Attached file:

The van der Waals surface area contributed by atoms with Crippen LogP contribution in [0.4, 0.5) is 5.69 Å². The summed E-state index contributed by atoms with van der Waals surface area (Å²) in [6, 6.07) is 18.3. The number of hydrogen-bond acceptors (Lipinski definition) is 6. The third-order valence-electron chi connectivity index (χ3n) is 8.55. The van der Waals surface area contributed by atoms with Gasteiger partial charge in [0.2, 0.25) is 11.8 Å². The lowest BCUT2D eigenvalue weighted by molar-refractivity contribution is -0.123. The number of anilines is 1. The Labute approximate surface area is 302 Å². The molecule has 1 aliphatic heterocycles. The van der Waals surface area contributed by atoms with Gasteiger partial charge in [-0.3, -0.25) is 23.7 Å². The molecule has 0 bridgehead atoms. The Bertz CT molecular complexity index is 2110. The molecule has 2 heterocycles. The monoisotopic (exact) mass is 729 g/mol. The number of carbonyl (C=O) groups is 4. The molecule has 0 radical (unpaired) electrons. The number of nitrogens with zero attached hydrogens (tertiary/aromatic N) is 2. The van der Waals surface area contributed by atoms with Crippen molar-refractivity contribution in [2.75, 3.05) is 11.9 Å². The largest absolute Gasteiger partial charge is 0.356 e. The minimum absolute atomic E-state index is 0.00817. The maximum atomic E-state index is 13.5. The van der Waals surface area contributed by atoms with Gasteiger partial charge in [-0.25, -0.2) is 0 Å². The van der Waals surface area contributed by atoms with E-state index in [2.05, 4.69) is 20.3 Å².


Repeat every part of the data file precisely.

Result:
The van der Waals surface area contributed by atoms with Crippen LogP contribution in [0.4, 0.5) is 5.69 Å². The summed E-state index contributed by atoms with van der Waals surface area (Å²) in [6, 6.07) is 18.3. The number of hydrogen-bond acceptors (Lipinski definition) is 6. The third-order valence-electron chi connectivity index (χ3n) is 8.55. The van der Waals surface area contributed by atoms with Gasteiger partial charge in [0.2, 0.25) is 11.8 Å². The lowest BCUT2D eigenvalue weighted by molar-refractivity contribution is -0.123. The number of anilines is 1. The Labute approximate surface area is 302 Å². The molecule has 1 aliphatic heterocycles. The van der Waals surface area contributed by atoms with Gasteiger partial charge in [-0.3, -0.25) is 23.7 Å². The molecule has 0 bridgehead atoms. The Bertz CT molecular complexity index is 2110. The molecule has 2 heterocycles. The monoisotopic (exact) mass is 729 g/mol. The number of carbonyl (C=O) groups is 4. The molecule has 0 radical (unpaired) electrons. The number of nitrogens with zero attached hydrogens (tertiary/aromatic N) is 2. The van der Waals surface area contributed by atoms with Crippen molar-refractivity contribution in [2.75, 3.05) is 11.9 Å². The largest absolute Gasteiger partial charge is 0.356 e. The minimum absolute atomic E-state index is 0.00817. The maximum atomic E-state index is 13.5. The van der Waals surface area contributed by atoms with Gasteiger partial charge in [-0.25, -0.2) is 0 Å². The van der Waals surface area contributed by atoms with E-state index in [2.05, 4.69) is 20.3 Å².